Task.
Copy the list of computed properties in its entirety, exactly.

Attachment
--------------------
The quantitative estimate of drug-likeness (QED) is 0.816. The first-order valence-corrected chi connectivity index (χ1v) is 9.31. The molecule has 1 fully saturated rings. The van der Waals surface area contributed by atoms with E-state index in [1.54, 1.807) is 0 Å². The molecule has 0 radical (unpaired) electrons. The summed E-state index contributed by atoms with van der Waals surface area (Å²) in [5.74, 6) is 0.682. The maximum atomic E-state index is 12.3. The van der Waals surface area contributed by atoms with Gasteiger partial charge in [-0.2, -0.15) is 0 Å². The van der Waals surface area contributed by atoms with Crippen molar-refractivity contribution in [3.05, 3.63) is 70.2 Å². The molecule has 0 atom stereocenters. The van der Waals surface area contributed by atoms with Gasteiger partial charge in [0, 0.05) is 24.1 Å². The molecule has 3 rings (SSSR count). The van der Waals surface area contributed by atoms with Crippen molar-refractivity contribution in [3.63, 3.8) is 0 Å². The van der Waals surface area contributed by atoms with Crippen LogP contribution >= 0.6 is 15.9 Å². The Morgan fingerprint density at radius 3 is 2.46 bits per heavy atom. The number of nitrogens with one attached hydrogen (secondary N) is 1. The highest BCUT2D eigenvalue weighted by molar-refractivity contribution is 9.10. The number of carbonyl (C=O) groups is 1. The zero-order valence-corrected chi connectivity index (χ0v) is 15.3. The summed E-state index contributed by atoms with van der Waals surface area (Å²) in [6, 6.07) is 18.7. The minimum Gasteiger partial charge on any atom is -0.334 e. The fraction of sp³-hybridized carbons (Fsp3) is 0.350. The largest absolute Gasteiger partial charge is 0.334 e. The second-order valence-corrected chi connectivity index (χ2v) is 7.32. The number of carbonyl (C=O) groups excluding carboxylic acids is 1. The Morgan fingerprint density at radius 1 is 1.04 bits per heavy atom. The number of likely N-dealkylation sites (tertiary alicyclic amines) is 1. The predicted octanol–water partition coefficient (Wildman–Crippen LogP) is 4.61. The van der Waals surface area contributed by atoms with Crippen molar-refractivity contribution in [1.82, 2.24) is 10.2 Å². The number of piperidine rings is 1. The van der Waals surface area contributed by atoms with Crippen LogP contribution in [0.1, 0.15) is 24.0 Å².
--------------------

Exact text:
The quantitative estimate of drug-likeness (QED) is 0.816. The first-order valence-corrected chi connectivity index (χ1v) is 9.31. The molecule has 1 fully saturated rings. The van der Waals surface area contributed by atoms with E-state index in [1.54, 1.807) is 0 Å². The molecule has 0 radical (unpaired) electrons. The summed E-state index contributed by atoms with van der Waals surface area (Å²) in [5.74, 6) is 0.682. The maximum atomic E-state index is 12.3. The van der Waals surface area contributed by atoms with Gasteiger partial charge in [-0.2, -0.15) is 0 Å². The van der Waals surface area contributed by atoms with Crippen molar-refractivity contribution in [3.05, 3.63) is 70.2 Å². The molecule has 0 atom stereocenters. The van der Waals surface area contributed by atoms with Gasteiger partial charge in [0, 0.05) is 24.1 Å². The molecule has 3 rings (SSSR count). The van der Waals surface area contributed by atoms with Crippen molar-refractivity contribution in [3.63, 3.8) is 0 Å². The van der Waals surface area contributed by atoms with Crippen LogP contribution >= 0.6 is 15.9 Å². The Morgan fingerprint density at radius 3 is 2.46 bits per heavy atom. The number of nitrogens with one attached hydrogen (secondary N) is 1. The highest BCUT2D eigenvalue weighted by molar-refractivity contribution is 9.10. The number of carbonyl (C=O) groups is 1. The zero-order valence-corrected chi connectivity index (χ0v) is 15.3. The summed E-state index contributed by atoms with van der Waals surface area (Å²) in [6, 6.07) is 18.7. The minimum Gasteiger partial charge on any atom is -0.334 e. The fraction of sp³-hybridized carbons (Fsp3) is 0.350. The largest absolute Gasteiger partial charge is 0.334 e. The second-order valence-corrected chi connectivity index (χ2v) is 7.32. The number of carbonyl (C=O) groups excluding carboxylic acids is 1. The Morgan fingerprint density at radius 1 is 1.04 bits per heavy atom. The number of likely N-dealkylation sites (tertiary alicyclic amines) is 1. The predicted octanol–water partition coefficient (Wildman–Crippen LogP) is 4.61. The van der Waals surface area contributed by atoms with Crippen molar-refractivity contribution in [1.82, 2.24) is 10.2 Å². The number of piperidine rings is 1. The van der Waals surface area contributed by atoms with Crippen LogP contribution in [0.1, 0.15) is 24.0 Å².